When I started The Sun, passion was all I had. I was young and broke but determined to keep the magazine alive, so I welcomed the challenge of staying up all night to finish an issue or selling The Sun on the street. Thirty-three years later, I’m no less committed to the work, but with seventy thousand subscribers and a staff of more than a dozen people, I’m hardly a lone renegade anymore. I know how tempting it is to lose myself in my to-do list or cut corners when facing a deadline — and I know how important it is to resist such temptations. To keep my passion alive, I try to be fully present, whether I’m reading a stack of submissions or analyzing The Sun’s budget or recycling my trash at the end of the day. I try to remember that the innumerable details involved in publishing The Sun are no less a part of my spiritual path than sitting cross-legged in meditation or getting on my knees to pray. I also try to keep in mind something the spiritual teacher J. Krishnamurti once said: “I do yoga every day” — he meant every day for fifty years — “but I’ve never made a habit of it.”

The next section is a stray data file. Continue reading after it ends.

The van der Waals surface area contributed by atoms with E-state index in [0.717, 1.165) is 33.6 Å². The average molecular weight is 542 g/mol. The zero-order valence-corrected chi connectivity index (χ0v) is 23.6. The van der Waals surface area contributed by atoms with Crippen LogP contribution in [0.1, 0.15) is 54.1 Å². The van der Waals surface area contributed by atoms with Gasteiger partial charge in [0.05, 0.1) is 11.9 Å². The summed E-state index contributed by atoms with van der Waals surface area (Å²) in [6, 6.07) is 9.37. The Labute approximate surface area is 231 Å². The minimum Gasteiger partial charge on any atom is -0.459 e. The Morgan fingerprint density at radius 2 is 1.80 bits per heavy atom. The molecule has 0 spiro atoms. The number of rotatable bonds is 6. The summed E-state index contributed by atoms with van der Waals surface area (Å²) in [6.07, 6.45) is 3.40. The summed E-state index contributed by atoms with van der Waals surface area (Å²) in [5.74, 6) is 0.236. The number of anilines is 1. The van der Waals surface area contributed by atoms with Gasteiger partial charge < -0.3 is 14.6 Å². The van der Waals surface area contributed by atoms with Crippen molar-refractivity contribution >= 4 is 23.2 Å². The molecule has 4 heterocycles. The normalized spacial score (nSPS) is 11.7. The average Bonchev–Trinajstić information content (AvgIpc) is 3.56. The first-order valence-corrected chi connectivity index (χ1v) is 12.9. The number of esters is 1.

That’s one reason I seek out writing that breaks the trance of mind-numbing routines and reminds us what it means to be fully human. That’s also why I’m determined to keep ads out of The Sun; I don’t want to lull readers with the great American lullaby of buy buy buy. Advertising pursues us everywhere these days: on our phone lines, in our doctor’s office, embedded in our e-mail. If the corporations could figure out how, they’d put ads in our dreams. But I’m publishing The Sun to dispel our illusions, not to deepen them.